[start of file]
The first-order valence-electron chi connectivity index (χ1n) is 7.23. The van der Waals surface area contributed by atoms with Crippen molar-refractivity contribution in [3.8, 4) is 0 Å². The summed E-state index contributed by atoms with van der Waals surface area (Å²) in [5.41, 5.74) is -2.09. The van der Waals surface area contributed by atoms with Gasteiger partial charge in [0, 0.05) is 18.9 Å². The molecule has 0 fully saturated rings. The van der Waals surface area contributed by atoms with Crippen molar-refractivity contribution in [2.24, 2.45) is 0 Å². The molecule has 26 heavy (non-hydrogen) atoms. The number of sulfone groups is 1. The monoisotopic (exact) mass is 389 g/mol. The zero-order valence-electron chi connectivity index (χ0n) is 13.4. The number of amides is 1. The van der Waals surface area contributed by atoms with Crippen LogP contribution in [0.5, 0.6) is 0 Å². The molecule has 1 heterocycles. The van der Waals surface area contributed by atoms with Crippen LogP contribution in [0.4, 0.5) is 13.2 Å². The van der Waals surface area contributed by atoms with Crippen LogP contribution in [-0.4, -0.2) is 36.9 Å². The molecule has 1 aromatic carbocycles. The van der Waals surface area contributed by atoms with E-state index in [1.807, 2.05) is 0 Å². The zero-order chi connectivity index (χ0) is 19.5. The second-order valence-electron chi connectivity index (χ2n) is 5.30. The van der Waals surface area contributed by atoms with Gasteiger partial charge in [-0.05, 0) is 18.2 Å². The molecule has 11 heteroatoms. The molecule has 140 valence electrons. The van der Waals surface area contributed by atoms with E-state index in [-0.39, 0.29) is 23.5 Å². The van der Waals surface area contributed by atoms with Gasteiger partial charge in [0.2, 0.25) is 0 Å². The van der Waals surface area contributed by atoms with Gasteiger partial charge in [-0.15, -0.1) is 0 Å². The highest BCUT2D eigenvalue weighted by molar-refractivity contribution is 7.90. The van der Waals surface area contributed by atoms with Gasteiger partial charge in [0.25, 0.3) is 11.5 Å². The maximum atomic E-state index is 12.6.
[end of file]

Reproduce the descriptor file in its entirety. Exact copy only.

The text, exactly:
The first-order valence-electron chi connectivity index (χ1n) is 7.23. The van der Waals surface area contributed by atoms with Crippen molar-refractivity contribution in [3.8, 4) is 0 Å². The summed E-state index contributed by atoms with van der Waals surface area (Å²) in [5.41, 5.74) is -2.09. The van der Waals surface area contributed by atoms with Gasteiger partial charge in [0, 0.05) is 18.9 Å². The molecule has 0 fully saturated rings. The van der Waals surface area contributed by atoms with Crippen molar-refractivity contribution in [2.24, 2.45) is 0 Å². The molecule has 26 heavy (non-hydrogen) atoms. The number of sulfone groups is 1. The monoisotopic (exact) mass is 389 g/mol. The zero-order valence-electron chi connectivity index (χ0n) is 13.4. The number of amides is 1. The van der Waals surface area contributed by atoms with Crippen LogP contribution in [0.5, 0.6) is 0 Å². The molecule has 1 heterocycles. The van der Waals surface area contributed by atoms with Crippen LogP contribution in [0.4, 0.5) is 13.2 Å². The van der Waals surface area contributed by atoms with Crippen LogP contribution in [-0.4, -0.2) is 36.9 Å². The molecule has 1 aromatic carbocycles. The van der Waals surface area contributed by atoms with E-state index in [1.807, 2.05) is 0 Å². The zero-order chi connectivity index (χ0) is 19.5. The second-order valence-electron chi connectivity index (χ2n) is 5.30. The van der Waals surface area contributed by atoms with Gasteiger partial charge in [-0.05, 0) is 18.2 Å². The molecule has 11 heteroatoms. The molecule has 140 valence electrons. The van der Waals surface area contributed by atoms with E-state index in [-0.39, 0.29) is 23.5 Å². The van der Waals surface area contributed by atoms with Gasteiger partial charge in [0.2, 0.25) is 0 Å². The van der Waals surface area contributed by atoms with Gasteiger partial charge in [-0.15, -0.1) is 0 Å². The highest BCUT2D eigenvalue weighted by molar-refractivity contribution is 7.90. The van der Waals surface area contributed by atoms with Gasteiger partial charge in [0.25, 0.3) is 11.5 Å². The maximum atomic E-state index is 12.6.